Explaining MS Dynamics CRM 2011 Different Licence Options
We are often asked to help clients to choose between the three versions available for Microsoft Dynamics CRM 2011. These differences can be difficult for clients to understand since the differences can appear minor and clients look at functionality differences first.
A brief note on ‘the Cloud’ or ‘SaaS’ (Software as a Service). As we all know, the IT industry is full of jargon, but ‘the Cloud’ and ‘SaaS’ are really interchangeable terms and just really mean that your data/information and software is hosted on the internet on someone else’s servers and you access over the ‘net.
However, all these versions can be accessed via an internet connection currently using only Internet Explorer (at May 2012) or by installing a plug-in solution for Microsoft Outlook directly from within MS Outlook as additional folders. Typically, Microsoft CRM 2011 works best with MS Outlook 2010 since it shares the same 'look and feel', but Outlook 2007 is fully compatible and supported.
Broadly, Microsoft Dynamics CRM 2011 in IT terms can be deployed or accessed three ways:
- ‘Microsoft CRM Online’ has been available in the UK since January 2011 and is the version hosted on Microsoft’s own data centres which comprise of three managed centres in Dublin, US and Asia. Further additional components like email routing and or SMTP services will need to be provided separately, incurring additional costs, along with a 12 month commitment under contract with early exit clauses. 'Online' tends in our view to suit businesses that are start ups and possibly from 1-10 or more users, although this is not a restriction. Other factors need to be accounted for.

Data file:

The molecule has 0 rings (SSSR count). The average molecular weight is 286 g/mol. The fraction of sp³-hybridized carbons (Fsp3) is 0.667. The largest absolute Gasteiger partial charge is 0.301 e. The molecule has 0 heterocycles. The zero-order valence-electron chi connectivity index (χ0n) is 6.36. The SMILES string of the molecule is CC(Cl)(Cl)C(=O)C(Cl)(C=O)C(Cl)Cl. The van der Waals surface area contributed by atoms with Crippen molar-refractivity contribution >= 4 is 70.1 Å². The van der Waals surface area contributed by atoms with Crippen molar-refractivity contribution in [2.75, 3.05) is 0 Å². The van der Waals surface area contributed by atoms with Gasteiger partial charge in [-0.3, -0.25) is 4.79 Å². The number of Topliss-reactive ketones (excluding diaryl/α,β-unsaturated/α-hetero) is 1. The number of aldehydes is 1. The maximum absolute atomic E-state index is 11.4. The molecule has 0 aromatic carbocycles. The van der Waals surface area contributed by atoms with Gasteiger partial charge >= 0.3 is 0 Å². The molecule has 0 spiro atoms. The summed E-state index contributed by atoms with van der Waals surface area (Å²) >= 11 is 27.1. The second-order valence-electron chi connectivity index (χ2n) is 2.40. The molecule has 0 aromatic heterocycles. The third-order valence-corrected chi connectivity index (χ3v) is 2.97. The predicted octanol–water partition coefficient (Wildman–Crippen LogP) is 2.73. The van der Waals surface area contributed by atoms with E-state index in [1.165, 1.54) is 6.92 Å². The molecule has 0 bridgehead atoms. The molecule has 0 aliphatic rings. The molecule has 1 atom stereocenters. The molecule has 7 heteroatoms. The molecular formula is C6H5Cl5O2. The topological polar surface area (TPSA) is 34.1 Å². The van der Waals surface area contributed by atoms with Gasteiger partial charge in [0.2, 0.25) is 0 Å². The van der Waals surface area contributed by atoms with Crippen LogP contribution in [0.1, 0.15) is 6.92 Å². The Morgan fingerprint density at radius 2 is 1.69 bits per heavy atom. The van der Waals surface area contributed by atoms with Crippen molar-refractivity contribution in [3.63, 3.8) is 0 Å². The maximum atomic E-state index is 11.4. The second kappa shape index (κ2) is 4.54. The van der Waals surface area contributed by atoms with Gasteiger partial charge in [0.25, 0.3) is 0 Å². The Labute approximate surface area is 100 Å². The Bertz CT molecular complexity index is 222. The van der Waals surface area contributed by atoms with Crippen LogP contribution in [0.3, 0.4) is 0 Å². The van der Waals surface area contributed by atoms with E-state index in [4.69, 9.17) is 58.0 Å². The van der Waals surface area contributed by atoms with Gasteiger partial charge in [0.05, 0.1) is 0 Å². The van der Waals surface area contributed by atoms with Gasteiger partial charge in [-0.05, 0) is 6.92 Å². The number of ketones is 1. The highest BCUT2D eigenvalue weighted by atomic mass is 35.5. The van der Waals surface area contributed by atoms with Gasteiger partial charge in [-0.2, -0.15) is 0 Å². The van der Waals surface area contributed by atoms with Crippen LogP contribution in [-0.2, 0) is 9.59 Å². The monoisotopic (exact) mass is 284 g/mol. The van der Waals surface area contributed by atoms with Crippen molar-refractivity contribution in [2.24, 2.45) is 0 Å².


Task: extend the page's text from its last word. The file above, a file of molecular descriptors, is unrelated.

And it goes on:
- Microsoft CRM ‘On Premise’ is the same software, but is purchased as a business asset and deployed on your own internal architecture which is either owned or rented by an individual organisation. MS SQL Licences for the back end database are purchased separately. On-going Maintenance or software assurance needs to be built into any comparison to ensure upgrades are available. In theory from as little as 1 user up to many thousands are catered for, although we tend to find that due to the investment involved, then really from 25 users up is where this works best. Since IT involvement and infrastructure investment overall tends to be heavier, a dedicated IT team or department is usually in place within the company to help to support this level of investment.
- Microsoft CRM ‘Partner Hosted or Managed Service’. Where a specialist CRM partner acts as the host for your CRM and your data on a managed set of Infrastructure / Servers, This type of service offers a higher level of support for end users along with system and web integration, giving organisations much of the flexibility of 'On-Premise' with a similar price point of MS CRM 'Online'. Again, from single users up to large numbers, although again over 50 users is where we tend to find a 'On Premise' comparisons also needs to be considered.
MAS favour for the majority of our own clients the Partner Managed Service as we find this offering is then delivered as a one stop provision and for many of our clients this offers the best of both options since there is no internal hardware to support or install, plus there is the flexibility of the On-Premise solution to link to other systems, but no need to worry about upgrades or maintaining the server. In our view, for organisations with say between 5 and 100 users they will benefit greatly from a Partner Managed Service which delivers not only a single point solution to the organisation but enables an organisation with limited CRM support knowledge to get on doing what they do as a business and not have to worry about IT implementation and IT support as it is already handled.
Next time, we will look at some of the factors in this decision.
9th October 2012